Want to donate from your IRA? Deadline looming to take advantage of recent changes in qualified charitable distribution rulesDecember 23, 2015
As we near the end of 2015, some investors may be able to capitalize on a change in qualified charitable distribution rules signed into law December 18th. As head of Commerce Trust Company's East Region tax group, Tom Bassett takes a moment to elaborate on this helpful strategy.
You may be eligible to take advantage of some favorable tax provisions regarding qualified charitable distribution (QCD) rules signed into law last week by President Obama.
The QCD provision allows certain IRA owners to give IRA funds directly to charity without having them counted as income. QCDs can only be made from IRAs, and only if you are age 70 ½ or older at the time of the distribution. Maximum amount is up to $100,000 of IRA assets.
If you want to make a QCD for 2015, you need to act quickly. Charitable distributions must leave your IRA no later than December 31, 2015 in order to be counted as a 2015 QCD. Payments generally must be made directly from the IRA to the charity. No grace period will be allowed.*
The rules concerning QCD are complex and you should consult with your advisors and tax attorneys when exercising these rules. Not all charities are eligible for QCD treatment – a "Donor Advised Fund," for example, is not eligible to receive a QCD, nor is a "Type III Supporting Organization," such as a hospital foundation.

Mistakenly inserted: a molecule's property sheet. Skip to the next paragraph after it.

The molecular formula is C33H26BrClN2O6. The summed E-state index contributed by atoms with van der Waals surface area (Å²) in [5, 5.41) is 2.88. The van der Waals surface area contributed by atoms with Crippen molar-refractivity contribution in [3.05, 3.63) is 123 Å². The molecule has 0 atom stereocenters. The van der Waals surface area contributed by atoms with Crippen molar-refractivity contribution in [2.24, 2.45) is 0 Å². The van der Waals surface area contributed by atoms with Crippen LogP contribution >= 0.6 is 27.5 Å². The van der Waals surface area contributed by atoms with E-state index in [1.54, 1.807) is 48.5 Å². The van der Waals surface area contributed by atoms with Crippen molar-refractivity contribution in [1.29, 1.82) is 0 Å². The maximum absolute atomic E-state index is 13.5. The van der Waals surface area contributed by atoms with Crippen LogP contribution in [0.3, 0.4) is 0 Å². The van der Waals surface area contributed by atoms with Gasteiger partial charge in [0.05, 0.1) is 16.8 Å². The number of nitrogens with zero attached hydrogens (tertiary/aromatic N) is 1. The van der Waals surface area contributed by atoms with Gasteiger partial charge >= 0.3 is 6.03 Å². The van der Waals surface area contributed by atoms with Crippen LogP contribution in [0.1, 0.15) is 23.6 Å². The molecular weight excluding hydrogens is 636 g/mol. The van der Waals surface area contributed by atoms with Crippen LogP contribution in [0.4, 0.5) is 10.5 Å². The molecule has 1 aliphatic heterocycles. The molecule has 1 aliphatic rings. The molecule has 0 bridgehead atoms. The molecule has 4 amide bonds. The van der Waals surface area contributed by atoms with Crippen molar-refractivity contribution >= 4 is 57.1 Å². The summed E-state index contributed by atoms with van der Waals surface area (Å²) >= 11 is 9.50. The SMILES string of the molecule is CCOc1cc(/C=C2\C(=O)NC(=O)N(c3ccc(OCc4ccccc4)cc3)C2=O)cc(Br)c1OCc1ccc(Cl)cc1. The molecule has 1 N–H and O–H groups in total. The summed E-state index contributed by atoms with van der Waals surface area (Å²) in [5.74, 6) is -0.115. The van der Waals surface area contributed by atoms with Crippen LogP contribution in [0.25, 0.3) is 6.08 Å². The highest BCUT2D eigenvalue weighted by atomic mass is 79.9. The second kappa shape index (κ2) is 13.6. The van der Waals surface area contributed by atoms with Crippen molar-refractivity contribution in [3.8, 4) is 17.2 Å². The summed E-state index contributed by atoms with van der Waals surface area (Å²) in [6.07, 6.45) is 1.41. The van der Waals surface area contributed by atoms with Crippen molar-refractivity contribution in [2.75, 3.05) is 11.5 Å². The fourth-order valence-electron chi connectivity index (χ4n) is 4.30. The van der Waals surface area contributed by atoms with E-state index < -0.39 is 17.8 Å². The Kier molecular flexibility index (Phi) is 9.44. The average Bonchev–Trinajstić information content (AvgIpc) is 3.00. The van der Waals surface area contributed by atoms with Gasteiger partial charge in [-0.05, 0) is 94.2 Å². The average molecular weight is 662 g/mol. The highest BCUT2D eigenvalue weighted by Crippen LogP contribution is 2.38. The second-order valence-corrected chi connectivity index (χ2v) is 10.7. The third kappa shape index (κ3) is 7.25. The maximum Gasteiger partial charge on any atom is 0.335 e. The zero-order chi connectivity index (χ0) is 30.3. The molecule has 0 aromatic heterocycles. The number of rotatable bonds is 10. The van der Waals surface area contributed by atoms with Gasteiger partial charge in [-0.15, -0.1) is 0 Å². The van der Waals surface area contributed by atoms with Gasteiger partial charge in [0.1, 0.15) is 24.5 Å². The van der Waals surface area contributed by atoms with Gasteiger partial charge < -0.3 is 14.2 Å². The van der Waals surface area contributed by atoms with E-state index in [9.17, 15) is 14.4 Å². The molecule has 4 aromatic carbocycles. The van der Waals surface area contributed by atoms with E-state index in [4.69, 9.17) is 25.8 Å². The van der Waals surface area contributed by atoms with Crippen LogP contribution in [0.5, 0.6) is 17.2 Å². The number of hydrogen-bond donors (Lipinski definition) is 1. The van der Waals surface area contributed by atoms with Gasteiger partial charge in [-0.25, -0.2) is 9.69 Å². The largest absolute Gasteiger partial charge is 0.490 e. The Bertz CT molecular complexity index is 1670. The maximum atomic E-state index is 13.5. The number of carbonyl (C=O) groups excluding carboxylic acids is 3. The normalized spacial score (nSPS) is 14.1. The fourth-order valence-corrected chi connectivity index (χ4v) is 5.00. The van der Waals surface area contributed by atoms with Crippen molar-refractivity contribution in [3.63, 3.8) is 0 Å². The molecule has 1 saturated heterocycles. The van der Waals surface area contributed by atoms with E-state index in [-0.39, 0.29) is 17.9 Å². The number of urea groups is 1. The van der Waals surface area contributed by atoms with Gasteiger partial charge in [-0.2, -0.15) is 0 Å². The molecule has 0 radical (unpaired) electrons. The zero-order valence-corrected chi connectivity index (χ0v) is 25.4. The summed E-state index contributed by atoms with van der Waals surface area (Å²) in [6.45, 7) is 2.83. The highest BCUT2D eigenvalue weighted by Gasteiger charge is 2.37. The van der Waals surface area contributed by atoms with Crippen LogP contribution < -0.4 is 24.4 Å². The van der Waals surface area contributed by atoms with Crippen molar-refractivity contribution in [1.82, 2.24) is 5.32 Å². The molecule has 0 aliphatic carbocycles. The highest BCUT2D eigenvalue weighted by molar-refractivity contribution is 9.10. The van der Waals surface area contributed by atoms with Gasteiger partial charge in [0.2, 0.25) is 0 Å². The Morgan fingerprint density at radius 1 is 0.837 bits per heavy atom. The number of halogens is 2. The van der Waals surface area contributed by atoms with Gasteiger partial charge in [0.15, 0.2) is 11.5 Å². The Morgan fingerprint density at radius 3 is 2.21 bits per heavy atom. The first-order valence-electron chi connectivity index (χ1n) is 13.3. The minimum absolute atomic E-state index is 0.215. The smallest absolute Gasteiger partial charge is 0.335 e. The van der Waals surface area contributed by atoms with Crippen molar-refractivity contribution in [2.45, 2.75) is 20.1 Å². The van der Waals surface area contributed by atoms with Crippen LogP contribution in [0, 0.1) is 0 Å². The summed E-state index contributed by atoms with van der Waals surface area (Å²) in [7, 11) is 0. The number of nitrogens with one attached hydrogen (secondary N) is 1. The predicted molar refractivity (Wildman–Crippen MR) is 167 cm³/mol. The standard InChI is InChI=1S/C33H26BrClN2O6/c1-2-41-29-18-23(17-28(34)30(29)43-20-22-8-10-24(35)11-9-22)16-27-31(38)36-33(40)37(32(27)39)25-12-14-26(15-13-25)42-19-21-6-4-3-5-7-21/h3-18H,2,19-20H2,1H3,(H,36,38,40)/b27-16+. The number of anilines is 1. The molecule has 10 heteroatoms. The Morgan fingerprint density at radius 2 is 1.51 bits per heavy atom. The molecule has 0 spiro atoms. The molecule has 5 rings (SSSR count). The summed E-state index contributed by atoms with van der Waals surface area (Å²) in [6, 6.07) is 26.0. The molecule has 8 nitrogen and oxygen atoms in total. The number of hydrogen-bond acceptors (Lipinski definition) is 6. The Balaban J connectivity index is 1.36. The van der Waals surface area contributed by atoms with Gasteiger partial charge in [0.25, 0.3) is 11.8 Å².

- *Always consult with your CPA and professional advisor on matters involving income taxes.
- Past performance is no guarantee of future results, and the opinions and other information in the commentary are as of December 23, 2015. This summary is intended to provide general information only and is reflective of the opinions of the Tax Group.
- This material is not a recommendation of any particular security, is not based on any particular financial situation or needs, and is not intended to replace the advice of a qualified attorney, tax advisor or investment professional. Diversification does not guarantee a profit or protect against all risk.
- Commerce does not provide tax advice or legal advice to customers. Consult a tax specialist regarding tax implications related to any product and specific financial situations.
- Data contained herein from third-party providers is obtained from what are considered reliable sources. However, its accuracy, completeness or reliability cannot be guaranteed.
History dictates that interest rates will not stay low forever, but the speed at which rates rise and how far up they climb is difficult to predict.
The Federal Reserve Board (Fed) has been telegraphing a rate increase for some time now so it seems like the question is no longer "if", but "when". Nick Fafoglia, CFA®, a senior Investment Portfolio Manager at Commerce Trust Company, takes a moment to address the impact of the impending Fed action and the potential impact on stocks.